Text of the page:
Should we assess the year gone by on the basis of the 52-page election manifesto, or should we be more pragmatic and look at the ground situation?

On the economic front, and going by a few significant parameters, it has been an impressive year. Inflation which threatened to go out of bounds, has been tamed, fiscal deficit is on the decline, the world’s largest financial inclusivity programme is under way and GDP growth rate is at a healthy 7.4 per cent. Luck sided with the government, as we saw global oil prices plummeting and impacting our oil import bill favourably. Given these healthy macroeconomic parameters, it would be worthwhile to look at some of the big-ticket items the government promised.

The game-changer

The ‘Digital India’ vision was always going to be a game-changer, and continues to be a headline grabber. This umbrella programme revolved around three key areas: digital infrastructure, governance and services on demand, and digital empowerment of citizens. The scope of this project and the numbers that add up boggle the mind. Slated to be completed over a three-year period, it would entail connecting 2.5 lakh villages — a substantive percentage do not even have 2G connectivity at present — through the National Fibre Optic Network (NOFN).

Urbanisation is expected to increase threefold, and the consequent pressure on cities is a severe detriment to development. The 100 smart cities initiative is expected to distribute this load more equitably and bridge the digital divide. The Integrated Smart City Development Plan sits atop three pillars: physical infrastructure, economic development and the environment. Compositely referred to as the Urban Master Planner, it would have to run on ICT.

IP creation, fostering innovation, facilitating investment, enhancing skill and leveraging the demographic dividend are ideas of the future. Admittedly it has happened in fits and starts, but the ‘Make In India’ vision can give these ideas definite size, direction and sustenance. The multiplier effect on economy that India as a global manufacturing hub would enable is quite beyond the imagination.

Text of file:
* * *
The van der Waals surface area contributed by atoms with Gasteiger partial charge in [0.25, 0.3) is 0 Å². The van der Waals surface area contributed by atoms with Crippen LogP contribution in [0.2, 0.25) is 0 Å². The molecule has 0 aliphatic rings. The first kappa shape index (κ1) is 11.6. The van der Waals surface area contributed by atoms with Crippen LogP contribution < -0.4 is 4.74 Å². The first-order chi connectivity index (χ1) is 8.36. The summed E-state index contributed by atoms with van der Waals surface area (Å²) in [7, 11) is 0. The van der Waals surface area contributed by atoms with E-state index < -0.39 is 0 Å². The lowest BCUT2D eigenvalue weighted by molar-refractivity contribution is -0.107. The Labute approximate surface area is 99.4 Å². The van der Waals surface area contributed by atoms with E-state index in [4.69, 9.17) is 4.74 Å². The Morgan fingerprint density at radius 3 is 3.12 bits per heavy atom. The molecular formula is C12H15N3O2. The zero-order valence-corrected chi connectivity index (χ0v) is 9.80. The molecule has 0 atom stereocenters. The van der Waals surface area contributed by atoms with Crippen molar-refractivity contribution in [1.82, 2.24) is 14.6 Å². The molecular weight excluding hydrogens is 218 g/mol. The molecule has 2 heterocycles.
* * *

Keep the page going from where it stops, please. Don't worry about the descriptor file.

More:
Financial inclusion has been a bete noire . The Jan Dhan Yojana saw an overwhelming response on the opening day itself. Along with Aadhar and Mobile, the JAM trinity will help plug financial leakages as the unbanked and underprivileged come under its ambit. Hygiene is a basic pre-requisite for mental and physical growth. Swachh Bharat Abhiyan is an opportunity for companies to come forward and use their CSR budgets in a worthwhile manner.

Aadhar is an example of how large projects can be implemented in this country. One year is also not an adequate timeframe to expect miraculous results, given the magnitude. However, as a caveat it ought to be mentioned that these projects are heavily dependent on private participation. The worry is that the success rate of PPP models in the past have not been impressive. Do we need Aadhar-like frameworks to ensure the success of these projects as well?

Wooing investors

To attract foreign investment, the country needs to shed its tag of being investor unfriendly. To the government’s credit, increasing the scope of MAT, simplifying online clearances, drafting five new labour codes to subsume 40 laws and the like, are positive steps towards improving the ease of doing business. In addition, several other positive tax reforms have been announced but we seek early closure.

The Prime Minister’s visit to the US, Japan and China have resulted in new avenues being explored and multi-billion dollar bilateral trade agreements being signed. These are huge opportunities and success will come through effective collaboration with diverse stakeholders. The government has initiated steps to foster the ecosystem for startups and entrepreneurs. While it may not be adequate, it marks a positive beginning.

Whether it is about modernising the railways, Digital India or Make In India, these mammoth-sized opportunities can only fructify by leveraging ICT. Some bold and positive measures have been taken, but the key would be timely implementation.

The writer is the president of Nasscom